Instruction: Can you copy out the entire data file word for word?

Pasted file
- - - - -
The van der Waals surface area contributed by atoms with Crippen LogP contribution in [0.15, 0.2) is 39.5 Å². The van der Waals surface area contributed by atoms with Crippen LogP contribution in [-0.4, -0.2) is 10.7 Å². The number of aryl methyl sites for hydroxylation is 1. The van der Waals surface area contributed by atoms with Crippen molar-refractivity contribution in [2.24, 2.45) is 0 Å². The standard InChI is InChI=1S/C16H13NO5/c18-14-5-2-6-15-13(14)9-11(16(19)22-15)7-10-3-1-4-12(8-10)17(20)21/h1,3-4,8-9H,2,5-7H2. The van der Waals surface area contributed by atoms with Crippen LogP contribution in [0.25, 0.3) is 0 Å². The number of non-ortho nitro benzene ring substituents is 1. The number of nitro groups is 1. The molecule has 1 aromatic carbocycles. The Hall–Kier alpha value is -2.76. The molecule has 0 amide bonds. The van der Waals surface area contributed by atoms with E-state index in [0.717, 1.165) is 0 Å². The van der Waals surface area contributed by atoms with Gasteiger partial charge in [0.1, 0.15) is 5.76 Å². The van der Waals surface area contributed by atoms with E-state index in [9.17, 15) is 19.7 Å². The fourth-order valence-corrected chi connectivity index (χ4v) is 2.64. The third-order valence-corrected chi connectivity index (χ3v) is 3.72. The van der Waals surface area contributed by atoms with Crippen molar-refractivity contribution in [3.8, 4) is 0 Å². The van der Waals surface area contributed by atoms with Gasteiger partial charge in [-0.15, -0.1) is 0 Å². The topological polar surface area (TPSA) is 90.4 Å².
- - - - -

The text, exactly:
The van der Waals surface area contributed by atoms with Crippen LogP contribution in [0.15, 0.2) is 39.5 Å². The van der Waals surface area contributed by atoms with Crippen LogP contribution in [-0.4, -0.2) is 10.7 Å². The number of aryl methyl sites for hydroxylation is 1. The van der Waals surface area contributed by atoms with Crippen molar-refractivity contribution in [2.24, 2.45) is 0 Å². The standard InChI is InChI=1S/C16H13NO5/c18-14-5-2-6-15-13(14)9-11(16(19)22-15)7-10-3-1-4-12(8-10)17(20)21/h1,3-4,8-9H,2,5-7H2. The van der Waals surface area contributed by atoms with Crippen LogP contribution in [0.25, 0.3) is 0 Å². The number of non-ortho nitro benzene ring substituents is 1. The number of nitro groups is 1. The molecule has 1 aromatic carbocycles. The Hall–Kier alpha value is -2.76. The molecule has 0 amide bonds. The van der Waals surface area contributed by atoms with E-state index in [0.717, 1.165) is 0 Å². The van der Waals surface area contributed by atoms with Gasteiger partial charge in [0.1, 0.15) is 5.76 Å². The van der Waals surface area contributed by atoms with E-state index in [9.17, 15) is 19.7 Å². The fourth-order valence-corrected chi connectivity index (χ4v) is 2.64. The third-order valence-corrected chi connectivity index (χ3v) is 3.72. The van der Waals surface area contributed by atoms with Crippen molar-refractivity contribution in [3.8, 4) is 0 Å². The van der Waals surface area contributed by atoms with Gasteiger partial charge in [-0.15, -0.1) is 0 Å². The topological polar surface area (TPSA) is 90.4 Å².